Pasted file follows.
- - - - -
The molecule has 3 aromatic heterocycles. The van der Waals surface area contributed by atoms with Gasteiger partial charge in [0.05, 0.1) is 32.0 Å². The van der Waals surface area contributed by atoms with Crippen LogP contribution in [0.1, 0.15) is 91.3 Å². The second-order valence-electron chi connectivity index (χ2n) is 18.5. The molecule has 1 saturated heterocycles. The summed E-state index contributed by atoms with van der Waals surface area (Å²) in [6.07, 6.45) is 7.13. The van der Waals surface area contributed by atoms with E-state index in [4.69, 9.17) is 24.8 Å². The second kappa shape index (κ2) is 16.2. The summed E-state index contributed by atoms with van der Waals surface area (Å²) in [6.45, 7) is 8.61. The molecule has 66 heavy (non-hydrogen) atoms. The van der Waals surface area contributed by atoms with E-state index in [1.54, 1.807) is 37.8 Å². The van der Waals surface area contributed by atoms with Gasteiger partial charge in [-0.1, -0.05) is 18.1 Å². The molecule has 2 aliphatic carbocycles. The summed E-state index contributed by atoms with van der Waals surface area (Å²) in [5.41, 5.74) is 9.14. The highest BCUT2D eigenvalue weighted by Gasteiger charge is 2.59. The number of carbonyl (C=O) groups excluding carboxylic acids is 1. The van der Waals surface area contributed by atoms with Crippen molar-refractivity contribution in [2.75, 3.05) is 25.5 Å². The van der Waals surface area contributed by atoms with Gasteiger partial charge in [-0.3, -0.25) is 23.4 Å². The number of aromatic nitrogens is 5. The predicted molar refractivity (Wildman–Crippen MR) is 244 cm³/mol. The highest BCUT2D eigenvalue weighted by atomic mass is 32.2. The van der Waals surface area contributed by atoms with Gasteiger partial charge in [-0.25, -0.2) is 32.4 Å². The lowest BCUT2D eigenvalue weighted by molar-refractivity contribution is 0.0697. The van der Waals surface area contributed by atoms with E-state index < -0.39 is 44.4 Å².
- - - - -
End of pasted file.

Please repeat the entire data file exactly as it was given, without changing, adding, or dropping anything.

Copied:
The molecule has 3 aromatic heterocycles. The van der Waals surface area contributed by atoms with Gasteiger partial charge in [0.05, 0.1) is 32.0 Å². The van der Waals surface area contributed by atoms with Crippen LogP contribution in [0.1, 0.15) is 91.3 Å². The second-order valence-electron chi connectivity index (χ2n) is 18.5. The molecule has 1 saturated heterocycles. The summed E-state index contributed by atoms with van der Waals surface area (Å²) in [6.07, 6.45) is 7.13. The van der Waals surface area contributed by atoms with E-state index in [4.69, 9.17) is 24.8 Å². The second kappa shape index (κ2) is 16.2. The summed E-state index contributed by atoms with van der Waals surface area (Å²) in [6.45, 7) is 8.61. The molecule has 66 heavy (non-hydrogen) atoms. The van der Waals surface area contributed by atoms with E-state index in [1.54, 1.807) is 37.8 Å². The van der Waals surface area contributed by atoms with Gasteiger partial charge in [-0.1, -0.05) is 18.1 Å². The molecule has 2 aliphatic carbocycles. The summed E-state index contributed by atoms with van der Waals surface area (Å²) in [5.41, 5.74) is 9.14. The highest BCUT2D eigenvalue weighted by Gasteiger charge is 2.59. The number of carbonyl (C=O) groups excluding carboxylic acids is 1. The van der Waals surface area contributed by atoms with Crippen molar-refractivity contribution in [2.75, 3.05) is 25.5 Å². The van der Waals surface area contributed by atoms with Gasteiger partial charge in [-0.3, -0.25) is 23.4 Å². The number of aromatic nitrogens is 5. The predicted molar refractivity (Wildman–Crippen MR) is 244 cm³/mol. The highest BCUT2D eigenvalue weighted by atomic mass is 32.2. The van der Waals surface area contributed by atoms with Gasteiger partial charge in [-0.25, -0.2) is 32.4 Å². The lowest BCUT2D eigenvalue weighted by molar-refractivity contribution is 0.0697. The van der Waals surface area contributed by atoms with E-state index < -0.39 is 44.4 Å².